This is one in a series of guest posts by other bloggers. Read to the end for a longer biographical note on today's guest blogger, Charise from I Thought I Knew Mama. Charise wants people to concentrate on who her baby is instead of what he can do.
Guest post by Charise from I Thought I Knew Mama
When Baby was born, I experienced every cliche a new mama expects to encounter. I was in love; Baby was the apple of my eye; he completed me. Baby was completely perfect to me in every possible way.
When family members and friends met Baby, they seemed to validate his perfection. He was such a good baby, so nice and calm, so beautiful.
We appreciated these compliments, and of course, we agreed with them, but then I started wondering what these comments actually meant. If Baby screamed for seemingly no reason when someone was visiting, would that make him a bad baby? If he fussed, would he be considered not nice?
I began to realize that when it came to discussion about babies, people were most comfortable inserting them into boxes or categories.
This concept was further highlighted for me when I started receiving emails from various sources that explained all of the milestones Baby should be meeting. While these emails were under the guise of providing necessary and important information for a new parent, they began to feel more like warnings.
- If your baby is not doing _________________, contact your health care provider.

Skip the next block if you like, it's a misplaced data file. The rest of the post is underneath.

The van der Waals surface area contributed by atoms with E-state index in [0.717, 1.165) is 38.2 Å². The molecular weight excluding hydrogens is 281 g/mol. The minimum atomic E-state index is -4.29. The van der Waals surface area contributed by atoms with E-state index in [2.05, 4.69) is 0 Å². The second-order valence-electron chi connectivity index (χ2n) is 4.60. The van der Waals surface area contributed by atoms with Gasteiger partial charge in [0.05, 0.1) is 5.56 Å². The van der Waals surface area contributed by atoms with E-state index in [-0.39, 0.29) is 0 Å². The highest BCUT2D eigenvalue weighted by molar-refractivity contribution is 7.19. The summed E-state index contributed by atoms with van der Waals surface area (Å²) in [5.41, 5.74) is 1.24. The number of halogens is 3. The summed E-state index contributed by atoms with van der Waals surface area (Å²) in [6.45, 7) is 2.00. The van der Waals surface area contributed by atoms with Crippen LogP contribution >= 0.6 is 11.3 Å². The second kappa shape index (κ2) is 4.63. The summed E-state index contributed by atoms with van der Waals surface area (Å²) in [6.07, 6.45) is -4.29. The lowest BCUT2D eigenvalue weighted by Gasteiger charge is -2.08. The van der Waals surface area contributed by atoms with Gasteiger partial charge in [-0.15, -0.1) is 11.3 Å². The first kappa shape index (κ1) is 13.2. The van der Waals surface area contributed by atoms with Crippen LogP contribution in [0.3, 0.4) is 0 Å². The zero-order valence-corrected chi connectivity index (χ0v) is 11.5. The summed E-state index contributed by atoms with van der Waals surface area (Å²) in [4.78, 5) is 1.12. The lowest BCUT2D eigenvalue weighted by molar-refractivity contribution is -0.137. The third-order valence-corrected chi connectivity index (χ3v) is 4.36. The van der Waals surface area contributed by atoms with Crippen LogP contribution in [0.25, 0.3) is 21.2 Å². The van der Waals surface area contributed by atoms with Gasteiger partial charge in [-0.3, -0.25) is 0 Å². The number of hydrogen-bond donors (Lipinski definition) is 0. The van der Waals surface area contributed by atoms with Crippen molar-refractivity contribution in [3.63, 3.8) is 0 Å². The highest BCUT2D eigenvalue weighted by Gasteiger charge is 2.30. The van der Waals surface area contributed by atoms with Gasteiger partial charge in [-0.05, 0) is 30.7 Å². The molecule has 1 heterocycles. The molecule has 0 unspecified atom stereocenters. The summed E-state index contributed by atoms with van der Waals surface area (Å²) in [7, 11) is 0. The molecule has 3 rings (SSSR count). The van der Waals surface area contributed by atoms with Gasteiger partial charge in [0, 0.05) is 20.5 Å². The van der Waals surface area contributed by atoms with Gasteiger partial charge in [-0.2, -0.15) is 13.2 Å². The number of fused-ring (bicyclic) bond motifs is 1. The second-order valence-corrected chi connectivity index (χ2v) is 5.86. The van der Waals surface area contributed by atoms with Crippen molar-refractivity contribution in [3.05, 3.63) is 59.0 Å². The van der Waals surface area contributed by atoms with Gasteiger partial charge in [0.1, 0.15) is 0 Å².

Fill in the blank with any of the so-called milestones we've all heard so much about.
Introducing Baby to people sometimes felt like an interview. Everyone seemed to be interested in asking the same questions:
- Does he sleep through the night?
- How wonderful that you're breastfeeding, but does he take a bottle too?
- Does he roll over?
- Is he on a feeding and sleeping schedule?
The list goes on and on.
Now that Baby is ten months old, I have some prepared answers for the milestone questions, but it still bothers me that people want to go through a checklist in order to supposedly get to know Baby.
I wish I could rewrite the baby milestones. I would like people to be interested in what I consider to be Baby's accomplishments:
- Baby is loving and affectionate. (Especially when he wakes to nurse in the middle of the night.)
- Baby is funny and expressive. (If he wants something, he makes it known, and I don't consider him to be fussy, colicky, etc.)
- Baby is curious and interested in the world around him. (Whether he rolls, crawls, or pulls himself up, what I value is his curiosity.)
- Baby eats and sleeps when he needs to. (I trust my baby and my instincts more than a schedule.)
I know that the common compliments and baby milestones all come from a good place. People want to show interest in your child, and milestones can put many parents at ease. Without a parenting manual, a checklist can be comforting for some.
This doesn't stop me from doing my small part to shift the focus onto getting to know the actual child rather than how a child fits into certain boxes with measurable accomplishments. I know Baby will be judged throughout his entire life based upon accomplishments, but for now, if I can make it happen, I want people to see Baby for who he really is rather than how many milestones he has hit.
Charise is the proud wife and mother to a husband and baby who inspire her on a daily basis. A former professional, first in the magazine industry and then as a special education English teacher, Charise is now a stay-at-home mama to her son. She feels so fortunate to currently be living her dream of being both a mama and a writer. Charise does her very best to be a natural, attached parent, and enjoys chronicling her experiences in doing so on her blog. Check out I Thought I Knew Mama for a window into the adventures of stay-at-home mamahood, natural parenting, and green and healthy living.